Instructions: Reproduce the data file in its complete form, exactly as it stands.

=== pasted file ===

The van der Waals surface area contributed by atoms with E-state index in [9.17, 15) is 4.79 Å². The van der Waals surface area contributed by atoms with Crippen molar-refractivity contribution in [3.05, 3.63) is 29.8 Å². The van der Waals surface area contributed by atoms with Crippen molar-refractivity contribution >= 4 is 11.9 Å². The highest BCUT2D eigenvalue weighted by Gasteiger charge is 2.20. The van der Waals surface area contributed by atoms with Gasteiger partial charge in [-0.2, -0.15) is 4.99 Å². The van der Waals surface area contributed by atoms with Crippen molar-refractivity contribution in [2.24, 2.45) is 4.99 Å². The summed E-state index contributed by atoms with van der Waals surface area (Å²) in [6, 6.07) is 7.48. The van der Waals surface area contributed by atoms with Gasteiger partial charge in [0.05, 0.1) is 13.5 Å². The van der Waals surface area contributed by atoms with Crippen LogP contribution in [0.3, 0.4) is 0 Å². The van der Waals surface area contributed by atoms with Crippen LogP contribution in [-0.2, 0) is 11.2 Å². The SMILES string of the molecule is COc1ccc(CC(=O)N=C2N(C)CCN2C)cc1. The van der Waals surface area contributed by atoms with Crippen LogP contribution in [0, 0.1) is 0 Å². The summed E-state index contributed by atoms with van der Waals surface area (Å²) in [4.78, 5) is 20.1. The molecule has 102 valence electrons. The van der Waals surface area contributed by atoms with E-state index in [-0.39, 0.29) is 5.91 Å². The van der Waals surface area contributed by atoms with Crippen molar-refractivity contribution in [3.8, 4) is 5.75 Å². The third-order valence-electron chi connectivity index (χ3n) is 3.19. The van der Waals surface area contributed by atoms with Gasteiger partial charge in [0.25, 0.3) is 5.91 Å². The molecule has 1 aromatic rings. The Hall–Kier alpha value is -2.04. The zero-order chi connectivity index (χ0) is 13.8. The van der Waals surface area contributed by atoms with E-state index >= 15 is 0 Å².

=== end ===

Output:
The van der Waals surface area contributed by atoms with E-state index in [9.17, 15) is 4.79 Å². The van der Waals surface area contributed by atoms with Crippen molar-refractivity contribution in [3.05, 3.63) is 29.8 Å². The van der Waals surface area contributed by atoms with Crippen molar-refractivity contribution >= 4 is 11.9 Å². The highest BCUT2D eigenvalue weighted by Gasteiger charge is 2.20. The van der Waals surface area contributed by atoms with Gasteiger partial charge in [-0.2, -0.15) is 4.99 Å². The van der Waals surface area contributed by atoms with Crippen molar-refractivity contribution in [2.24, 2.45) is 4.99 Å². The summed E-state index contributed by atoms with van der Waals surface area (Å²) in [6, 6.07) is 7.48. The van der Waals surface area contributed by atoms with Gasteiger partial charge in [0.05, 0.1) is 13.5 Å². The van der Waals surface area contributed by atoms with Crippen LogP contribution in [0.3, 0.4) is 0 Å². The van der Waals surface area contributed by atoms with Crippen LogP contribution in [-0.2, 0) is 11.2 Å². The SMILES string of the molecule is COc1ccc(CC(=O)N=C2N(C)CCN2C)cc1. The van der Waals surface area contributed by atoms with Crippen LogP contribution in [0, 0.1) is 0 Å². The summed E-state index contributed by atoms with van der Waals surface area (Å²) in [4.78, 5) is 20.1. The molecule has 102 valence electrons. The van der Waals surface area contributed by atoms with E-state index in [-0.39, 0.29) is 5.91 Å². The van der Waals surface area contributed by atoms with Crippen molar-refractivity contribution in [3.8, 4) is 5.75 Å². The third-order valence-electron chi connectivity index (χ3n) is 3.19. The van der Waals surface area contributed by atoms with Gasteiger partial charge in [0.25, 0.3) is 5.91 Å². The molecule has 1 aromatic rings. The Hall–Kier alpha value is -2.04. The zero-order chi connectivity index (χ0) is 13.8. The van der Waals surface area contributed by atoms with E-state index >= 15 is 0 Å².